Brands that are not category leaders are under threat from the growing power of supermarket own-label products, the Competition Commission's inquiry has been told.
In its submission, the British Brands Group, which represents manufacturers, said it suspected "secondary" brands were being replaced by own-label products in major retailers' stores, and warned this could lead to restricted consumer choice.
"The fortunes of secondary brands warrant scrutiny as their role in the market has a direct bearing on competition," wrote BBG director John Noble.
"As the economic viability of secondary brands is impaired due to falling distribution, smaller retailers and their customers are deprived of an economic alternative."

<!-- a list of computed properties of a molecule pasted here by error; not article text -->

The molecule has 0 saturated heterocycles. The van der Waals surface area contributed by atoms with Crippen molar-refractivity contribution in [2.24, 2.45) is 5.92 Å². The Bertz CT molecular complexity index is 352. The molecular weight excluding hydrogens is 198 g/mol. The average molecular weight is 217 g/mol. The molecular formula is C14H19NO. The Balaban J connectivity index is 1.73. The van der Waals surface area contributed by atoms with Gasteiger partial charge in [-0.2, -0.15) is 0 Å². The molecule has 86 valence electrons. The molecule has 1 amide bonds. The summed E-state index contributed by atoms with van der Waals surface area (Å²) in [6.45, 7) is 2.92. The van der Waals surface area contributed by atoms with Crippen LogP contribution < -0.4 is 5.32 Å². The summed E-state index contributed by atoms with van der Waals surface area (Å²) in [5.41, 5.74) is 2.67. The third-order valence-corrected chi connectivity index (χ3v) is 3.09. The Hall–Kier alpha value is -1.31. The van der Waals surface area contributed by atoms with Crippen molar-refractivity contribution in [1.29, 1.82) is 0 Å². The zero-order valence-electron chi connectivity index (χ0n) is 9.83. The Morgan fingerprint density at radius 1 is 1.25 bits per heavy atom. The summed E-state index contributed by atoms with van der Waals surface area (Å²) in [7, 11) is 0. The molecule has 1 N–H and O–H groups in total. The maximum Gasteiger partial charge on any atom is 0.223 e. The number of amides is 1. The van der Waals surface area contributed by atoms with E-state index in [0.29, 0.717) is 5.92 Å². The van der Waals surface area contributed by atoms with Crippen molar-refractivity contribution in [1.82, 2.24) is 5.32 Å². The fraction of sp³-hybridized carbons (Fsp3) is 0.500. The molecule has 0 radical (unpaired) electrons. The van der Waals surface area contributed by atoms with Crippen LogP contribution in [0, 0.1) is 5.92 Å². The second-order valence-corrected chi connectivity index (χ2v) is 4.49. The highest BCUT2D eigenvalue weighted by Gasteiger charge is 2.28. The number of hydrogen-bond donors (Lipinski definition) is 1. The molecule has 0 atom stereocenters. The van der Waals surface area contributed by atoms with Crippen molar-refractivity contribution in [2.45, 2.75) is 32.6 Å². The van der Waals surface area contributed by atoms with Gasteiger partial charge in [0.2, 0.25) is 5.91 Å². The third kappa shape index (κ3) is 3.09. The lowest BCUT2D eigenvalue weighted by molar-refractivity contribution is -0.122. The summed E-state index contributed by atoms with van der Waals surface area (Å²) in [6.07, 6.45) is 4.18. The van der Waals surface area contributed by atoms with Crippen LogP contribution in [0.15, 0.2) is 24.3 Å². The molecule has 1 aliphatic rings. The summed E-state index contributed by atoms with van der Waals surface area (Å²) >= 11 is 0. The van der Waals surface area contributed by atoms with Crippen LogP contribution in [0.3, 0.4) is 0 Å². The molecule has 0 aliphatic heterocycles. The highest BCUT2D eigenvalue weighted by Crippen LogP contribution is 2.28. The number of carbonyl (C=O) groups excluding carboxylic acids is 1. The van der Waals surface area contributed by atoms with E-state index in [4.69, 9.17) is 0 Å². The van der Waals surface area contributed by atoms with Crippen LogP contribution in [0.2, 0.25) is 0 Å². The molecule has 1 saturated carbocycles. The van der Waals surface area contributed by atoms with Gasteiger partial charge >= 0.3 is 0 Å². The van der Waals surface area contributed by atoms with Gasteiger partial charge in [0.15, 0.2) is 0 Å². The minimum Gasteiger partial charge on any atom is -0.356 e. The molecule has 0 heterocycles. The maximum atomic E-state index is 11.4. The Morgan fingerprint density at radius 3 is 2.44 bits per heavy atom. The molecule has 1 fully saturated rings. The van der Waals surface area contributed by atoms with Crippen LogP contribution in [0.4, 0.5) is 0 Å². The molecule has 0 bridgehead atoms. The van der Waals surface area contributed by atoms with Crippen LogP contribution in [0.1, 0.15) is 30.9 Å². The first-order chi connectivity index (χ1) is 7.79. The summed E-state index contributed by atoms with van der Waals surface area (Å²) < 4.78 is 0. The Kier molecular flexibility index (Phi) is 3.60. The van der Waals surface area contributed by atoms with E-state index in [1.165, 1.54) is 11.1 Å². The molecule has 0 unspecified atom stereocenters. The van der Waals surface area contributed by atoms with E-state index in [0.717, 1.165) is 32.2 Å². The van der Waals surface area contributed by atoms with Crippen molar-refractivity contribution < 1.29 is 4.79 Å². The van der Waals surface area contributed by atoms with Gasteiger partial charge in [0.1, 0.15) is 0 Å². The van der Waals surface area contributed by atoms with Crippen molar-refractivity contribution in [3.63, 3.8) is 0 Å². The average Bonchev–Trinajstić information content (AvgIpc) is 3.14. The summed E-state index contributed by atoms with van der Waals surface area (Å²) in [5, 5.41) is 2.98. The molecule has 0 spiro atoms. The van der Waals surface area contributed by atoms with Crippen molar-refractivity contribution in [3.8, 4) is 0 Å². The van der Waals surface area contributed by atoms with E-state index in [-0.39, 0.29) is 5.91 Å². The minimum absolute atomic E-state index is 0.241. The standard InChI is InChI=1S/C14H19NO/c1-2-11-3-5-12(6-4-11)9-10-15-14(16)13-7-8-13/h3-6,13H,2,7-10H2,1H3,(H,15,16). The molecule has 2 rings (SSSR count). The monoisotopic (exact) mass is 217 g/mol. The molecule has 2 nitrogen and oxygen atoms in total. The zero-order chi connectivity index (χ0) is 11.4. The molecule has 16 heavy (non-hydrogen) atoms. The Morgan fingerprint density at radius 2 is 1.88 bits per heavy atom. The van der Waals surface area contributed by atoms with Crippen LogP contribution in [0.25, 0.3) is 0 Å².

A demise of secondary brands would also hit shoppers who use supermarkets, added Noble.
"If secondary brands were replaced by own-label, consumers would be less able to compare prices as different own-label offers are not comparable in the same way branded products are.
"Nor can own-label products always be directly and readily compared with branded products."
Noble also criticised the Commission for concluding there was no evidence of a decline in margins among suppliers, and argued the results of its own supplier survey showed otherwise.
"Sixty-seven per cent of respondents claimed gross margins had decreased over the past five years," he wrote.